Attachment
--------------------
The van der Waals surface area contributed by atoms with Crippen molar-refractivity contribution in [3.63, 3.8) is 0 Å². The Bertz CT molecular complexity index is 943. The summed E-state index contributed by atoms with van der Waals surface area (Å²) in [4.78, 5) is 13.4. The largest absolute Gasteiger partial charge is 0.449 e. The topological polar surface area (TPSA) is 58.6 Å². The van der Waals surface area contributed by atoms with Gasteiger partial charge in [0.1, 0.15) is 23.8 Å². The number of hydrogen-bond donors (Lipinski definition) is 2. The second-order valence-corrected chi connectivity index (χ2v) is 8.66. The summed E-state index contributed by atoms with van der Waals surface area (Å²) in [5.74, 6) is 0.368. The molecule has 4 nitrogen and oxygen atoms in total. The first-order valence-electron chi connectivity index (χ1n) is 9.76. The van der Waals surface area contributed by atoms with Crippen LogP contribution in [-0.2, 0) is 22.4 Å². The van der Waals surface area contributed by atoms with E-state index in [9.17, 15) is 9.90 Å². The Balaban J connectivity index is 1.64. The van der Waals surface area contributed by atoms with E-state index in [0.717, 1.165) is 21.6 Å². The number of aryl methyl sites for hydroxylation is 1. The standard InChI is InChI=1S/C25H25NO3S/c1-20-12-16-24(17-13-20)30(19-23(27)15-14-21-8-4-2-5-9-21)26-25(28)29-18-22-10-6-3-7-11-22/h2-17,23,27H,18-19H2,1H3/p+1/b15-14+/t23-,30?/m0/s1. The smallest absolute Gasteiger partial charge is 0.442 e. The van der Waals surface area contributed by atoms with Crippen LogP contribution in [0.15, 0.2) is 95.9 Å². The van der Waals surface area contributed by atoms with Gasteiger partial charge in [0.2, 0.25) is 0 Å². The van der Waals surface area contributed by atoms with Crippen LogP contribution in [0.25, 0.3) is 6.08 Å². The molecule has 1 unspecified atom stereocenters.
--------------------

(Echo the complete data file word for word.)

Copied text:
The van der Waals surface area contributed by atoms with Crippen molar-refractivity contribution in [3.63, 3.8) is 0 Å². The Bertz CT molecular complexity index is 943. The summed E-state index contributed by atoms with van der Waals surface area (Å²) in [4.78, 5) is 13.4. The largest absolute Gasteiger partial charge is 0.449 e. The topological polar surface area (TPSA) is 58.6 Å². The van der Waals surface area contributed by atoms with Gasteiger partial charge in [0.1, 0.15) is 23.8 Å². The number of hydrogen-bond donors (Lipinski definition) is 2. The second-order valence-corrected chi connectivity index (χ2v) is 8.66. The summed E-state index contributed by atoms with van der Waals surface area (Å²) in [5.74, 6) is 0.368. The molecule has 4 nitrogen and oxygen atoms in total. The first-order valence-electron chi connectivity index (χ1n) is 9.76. The van der Waals surface area contributed by atoms with Crippen LogP contribution in [-0.2, 0) is 22.4 Å². The van der Waals surface area contributed by atoms with E-state index in [9.17, 15) is 9.90 Å². The Balaban J connectivity index is 1.64. The van der Waals surface area contributed by atoms with E-state index in [0.717, 1.165) is 21.6 Å². The number of aryl methyl sites for hydroxylation is 1. The standard InChI is InChI=1S/C25H25NO3S/c1-20-12-16-24(17-13-20)30(19-23(27)15-14-21-8-4-2-5-9-21)26-25(28)29-18-22-10-6-3-7-11-22/h2-17,23,27H,18-19H2,1H3/p+1/b15-14+/t23-,30?/m0/s1. The smallest absolute Gasteiger partial charge is 0.442 e. The van der Waals surface area contributed by atoms with Crippen LogP contribution in [0.15, 0.2) is 95.9 Å². The van der Waals surface area contributed by atoms with Gasteiger partial charge in [0.2, 0.25) is 0 Å². The van der Waals surface area contributed by atoms with Crippen LogP contribution in [0.25, 0.3) is 6.08 Å². The molecule has 1 unspecified atom stereocenters.